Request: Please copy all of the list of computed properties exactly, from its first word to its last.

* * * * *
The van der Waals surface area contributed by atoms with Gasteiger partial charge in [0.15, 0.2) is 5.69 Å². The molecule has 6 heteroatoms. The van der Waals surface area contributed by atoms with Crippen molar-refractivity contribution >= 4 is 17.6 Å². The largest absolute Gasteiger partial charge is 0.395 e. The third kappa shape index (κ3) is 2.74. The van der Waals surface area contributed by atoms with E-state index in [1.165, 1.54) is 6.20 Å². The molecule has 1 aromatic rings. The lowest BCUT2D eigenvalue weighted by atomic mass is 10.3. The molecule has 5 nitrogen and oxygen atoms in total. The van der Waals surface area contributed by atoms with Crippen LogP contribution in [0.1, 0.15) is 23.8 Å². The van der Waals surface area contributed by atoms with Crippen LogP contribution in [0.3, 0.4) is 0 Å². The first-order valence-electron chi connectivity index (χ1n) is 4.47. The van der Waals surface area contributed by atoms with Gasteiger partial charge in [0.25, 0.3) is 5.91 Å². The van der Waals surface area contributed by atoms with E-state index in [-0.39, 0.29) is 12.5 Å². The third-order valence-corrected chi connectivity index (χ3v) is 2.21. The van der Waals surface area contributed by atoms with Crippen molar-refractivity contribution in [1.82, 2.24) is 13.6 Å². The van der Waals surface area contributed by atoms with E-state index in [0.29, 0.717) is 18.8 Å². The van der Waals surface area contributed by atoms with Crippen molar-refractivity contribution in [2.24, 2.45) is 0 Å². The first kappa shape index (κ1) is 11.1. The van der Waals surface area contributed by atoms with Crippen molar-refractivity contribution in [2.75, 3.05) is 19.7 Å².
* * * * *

The van der Waals surface area contributed by atoms with Gasteiger partial charge in [0.15, 0.2) is 5.69 Å². The molecule has 6 heteroatoms. The van der Waals surface area contributed by atoms with Crippen molar-refractivity contribution >= 4 is 17.6 Å². The largest absolute Gasteiger partial charge is 0.395 e. The third kappa shape index (κ3) is 2.74. The van der Waals surface area contributed by atoms with E-state index in [1.165, 1.54) is 6.20 Å². The molecule has 1 aromatic rings. The lowest BCUT2D eigenvalue weighted by atomic mass is 10.3. The molecule has 5 nitrogen and oxygen atoms in total. The van der Waals surface area contributed by atoms with Crippen LogP contribution in [0.1, 0.15) is 23.8 Å². The van der Waals surface area contributed by atoms with Crippen LogP contribution in [0.3, 0.4) is 0 Å². The first-order valence-electron chi connectivity index (χ1n) is 4.47. The van der Waals surface area contributed by atoms with Gasteiger partial charge in [0.25, 0.3) is 5.91 Å². The van der Waals surface area contributed by atoms with E-state index in [-0.39, 0.29) is 12.5 Å². The third-order valence-corrected chi connectivity index (χ3v) is 2.21. The van der Waals surface area contributed by atoms with Crippen molar-refractivity contribution in [1.82, 2.24) is 13.6 Å². The van der Waals surface area contributed by atoms with E-state index in [0.29, 0.717) is 18.8 Å². The van der Waals surface area contributed by atoms with Crippen molar-refractivity contribution in [2.24, 2.45) is 0 Å². The first kappa shape index (κ1) is 11.1. The van der Waals surface area contributed by atoms with Crippen molar-refractivity contribution in [2.75, 3.05) is 19.7 Å².